This American in Paris leads an isolated and challenging life, as a foreigner in a new place, running errands by herself, with the occasional Skype from her friend Gary. When mysterious text messages start popping up on her iPhone, she at first is hesitant and cold in her responses, then gives herself in. She gripes about her boss, reveals her insecurities, and is persuaded to try on Kyra’s bizarro harness lingerie, leading to an intimate solo moment in Kyra’s bed. Maureen even agrees to meet whomever, or whatever, is at the other side of these iMessages.

On the one hand we watch and are appalled, maybe confused, by the actions taken by Maureen. She is steadily pushed out of her comfort zone and lets herself be taken advantage of. But for someone in her situation, desperate for any sign or contact with her departed brother, we sympathize with her – who wouldn’t do anything they could for one more moment with a loved one?

I admit I left the theater in tears, remarkably moved by this haunting, lonely tale of loss. Its fascinating narrative and painfully authentic themes will ring true to anyone who has mourned and desperately waited to see the light.

The Lure (2015)

It opens with two men and a woman, drinking and having fun on a dark, murky beach. Two young mermaids, a strawberry blonde and brunette, appear at the surface. They serenade the men, casting a seductive spell, and are invited to come ashore. The woman lets out a piercing scream. The screen fades to a sublime sea-green as the disco beat of “I Feel Love” throbs in the background. My friend leaned over and whispered to me, “You love this movie already.”

And I did. Agnieszka Smoczynska’s The Lure has everything I could possibly want in a film: mermaids, singing, murder, tragic romance. It is a singular vision and wholly unique experience; you have never seen a movie like this.

The duo, two sisters named Golden and Silver, become part of a Polish family and join a nightclub band, transforming from two-legged bipeds into mermaids, onstage, to an enthralled audience. The songs are hypnotically staged, with pulsating electric lights pacing the stage as the mermaids gently sway in an oversized champagne glass, or rocking out and driving an audience into a frenzy.

The Lure is more than the no-holds-barred pleasure party depicted in its trailer, however. Golden and Silver come to face struggle and even heartbreak as they adjust to life on the land. The neon vibrancy of the club is a powerful contrast to the bleakness of their quiet ballads. Golden immediately finds love, but learns that winning the man in her life comes with sacrifice. Silver is left lonely, and fears her longtime bond with her sister is in jeopardy by Golden’s newfound romance.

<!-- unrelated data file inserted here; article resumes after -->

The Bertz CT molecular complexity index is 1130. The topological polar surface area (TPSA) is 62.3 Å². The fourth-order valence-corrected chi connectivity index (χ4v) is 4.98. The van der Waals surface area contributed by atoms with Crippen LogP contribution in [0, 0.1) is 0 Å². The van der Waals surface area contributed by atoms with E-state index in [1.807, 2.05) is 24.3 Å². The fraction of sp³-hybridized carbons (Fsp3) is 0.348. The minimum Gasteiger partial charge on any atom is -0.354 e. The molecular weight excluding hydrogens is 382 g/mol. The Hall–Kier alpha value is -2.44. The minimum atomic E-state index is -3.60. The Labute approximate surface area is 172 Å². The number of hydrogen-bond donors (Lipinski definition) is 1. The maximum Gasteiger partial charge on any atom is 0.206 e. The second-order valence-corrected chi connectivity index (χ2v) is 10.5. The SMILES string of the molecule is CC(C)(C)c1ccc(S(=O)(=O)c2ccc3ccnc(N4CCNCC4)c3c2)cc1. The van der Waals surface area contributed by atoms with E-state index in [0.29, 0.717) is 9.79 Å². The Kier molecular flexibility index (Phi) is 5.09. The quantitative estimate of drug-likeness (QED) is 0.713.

Here is where the true gravitas of The Lure comes to the surface. Without feeling open-ended and vague, there are several nuggets to contextualize Silver and Golden’s story, and broaden the universe we find ourselves in. While a somewhat minor character, a former merman Triton, who has cut off his tail and lost his horns, is the only such creature we encounter, and as a horned being, is leagues away from the King Triton-esque image we have of these creatures.

The uncertain background of the mermaids is also alluded to when the duo first gets to the club. The owner asks how they learned such good Polish, and they respond that they learned it at the ports in Bulgaria. We have no other hints of where they are from, how old they are, though they mention that they eventually want to swim to America. The idea of these vagrant, potentially ancient, beings coming ashore and wreaking havoc makes The Lure all the more chilling and deliciously sinister.

While not for everyone, packing a fair share of gore, disco, and nudity, The Lure is a delightful treat if you can open your heart to an otherworldly dark fairy tale. I would gladly once again give in to its seductive siren song.